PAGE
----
Rhinoceros VII, 1981. Ph/ Nigel Moore, Menor. Reproduced by permission of The Henry Moore Foundation

 

 

JF: Henry Moore believed in the importance of drawing as a daily practice. I think that’s something many people can confirm, particularly now given how creative practices are sustaining us through a difficult juncture. What is notable about the drawings that will be on display?

SB: Moore referred to drawing both as a physical exercise and as a means to learn how to use your eyes and see more intensely. In drawing, he could test ideas that wouldn’t necessarily work in his sculptural work. Towards the end of his life, he had quite severe physical health problems and was essentially unable to make sculpture. However, he could continue to draw and he made nearly 1,000 drawings in his last two years. 

 

 

JF: What do you see as the reason for Moore’s enduring popularity and what’s his particular relevance today? 

SB: Moore speaks a universal language. His work is about the human body, something we all can relate to. It’s about archetypal figures that are images of humanity rather than specific human beings and that’s something that generally appeals. There’s also his slight abstraction that never goes too far, so the figure always remains recognizable and that’s also something that’s got great appeal. But most importantly, Moore had a power of humanity. In fact, his works were more popular in the aftermath of the Second World War, when he was very much at the centre of the programme of cultural exchange between countries that had been enemies during the war. The reason for his success was that he was speaking a language with which everyone identified and which didn’t have any particularly national connotations or political agenda. It was really about humanity and resilience and, in that sense, I think today more than ever those messages are relevantthat’s what makes Moore’s works interesting and attractive.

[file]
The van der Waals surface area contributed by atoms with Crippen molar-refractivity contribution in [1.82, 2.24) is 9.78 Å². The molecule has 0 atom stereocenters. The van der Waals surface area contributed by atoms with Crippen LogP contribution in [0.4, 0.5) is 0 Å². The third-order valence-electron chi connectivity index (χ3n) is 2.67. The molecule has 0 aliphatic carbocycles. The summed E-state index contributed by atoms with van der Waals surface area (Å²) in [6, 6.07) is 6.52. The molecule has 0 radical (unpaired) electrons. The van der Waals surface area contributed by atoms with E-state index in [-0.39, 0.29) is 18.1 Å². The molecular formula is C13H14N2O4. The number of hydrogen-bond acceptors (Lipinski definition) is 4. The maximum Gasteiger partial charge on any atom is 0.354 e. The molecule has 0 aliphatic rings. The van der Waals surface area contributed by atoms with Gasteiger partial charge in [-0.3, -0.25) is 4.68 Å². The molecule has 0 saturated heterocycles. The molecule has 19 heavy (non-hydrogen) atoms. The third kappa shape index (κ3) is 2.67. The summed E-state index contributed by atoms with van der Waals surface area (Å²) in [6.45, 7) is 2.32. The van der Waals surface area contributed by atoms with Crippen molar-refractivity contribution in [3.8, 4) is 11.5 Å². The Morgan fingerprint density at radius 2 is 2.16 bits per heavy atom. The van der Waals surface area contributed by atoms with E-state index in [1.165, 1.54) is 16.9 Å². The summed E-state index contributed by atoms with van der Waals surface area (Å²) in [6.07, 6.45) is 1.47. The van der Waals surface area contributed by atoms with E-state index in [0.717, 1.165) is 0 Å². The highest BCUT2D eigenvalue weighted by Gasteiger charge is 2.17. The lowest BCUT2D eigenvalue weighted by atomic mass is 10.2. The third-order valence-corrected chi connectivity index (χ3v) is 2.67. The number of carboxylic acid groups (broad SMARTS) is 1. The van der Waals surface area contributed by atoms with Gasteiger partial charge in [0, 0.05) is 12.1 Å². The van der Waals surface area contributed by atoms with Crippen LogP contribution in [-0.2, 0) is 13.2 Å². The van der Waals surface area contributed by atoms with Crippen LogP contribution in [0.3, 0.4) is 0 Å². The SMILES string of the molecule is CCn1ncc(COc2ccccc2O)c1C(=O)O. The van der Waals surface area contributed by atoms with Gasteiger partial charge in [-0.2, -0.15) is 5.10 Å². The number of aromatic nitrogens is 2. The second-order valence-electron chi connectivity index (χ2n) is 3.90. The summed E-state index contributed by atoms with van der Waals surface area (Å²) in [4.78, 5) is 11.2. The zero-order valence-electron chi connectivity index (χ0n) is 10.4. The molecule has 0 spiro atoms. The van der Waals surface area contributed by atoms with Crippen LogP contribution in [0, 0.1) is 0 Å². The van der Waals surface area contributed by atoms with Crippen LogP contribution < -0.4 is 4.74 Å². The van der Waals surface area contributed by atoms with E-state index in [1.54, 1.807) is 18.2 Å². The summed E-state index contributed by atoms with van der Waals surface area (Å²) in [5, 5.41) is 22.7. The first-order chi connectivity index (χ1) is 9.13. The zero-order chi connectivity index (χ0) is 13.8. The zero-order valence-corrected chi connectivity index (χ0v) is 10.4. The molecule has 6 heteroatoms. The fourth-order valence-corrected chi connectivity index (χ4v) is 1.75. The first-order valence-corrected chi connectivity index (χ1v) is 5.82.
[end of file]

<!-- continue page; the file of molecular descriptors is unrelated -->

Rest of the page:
The Sculptor’s Drawing: Henry Moore

Museo Novecento, piazza di Santa Maria Novella 10, Florence.

On display until May 23, subject to Covid-19 regulations 

See www.museonovecento.it for more.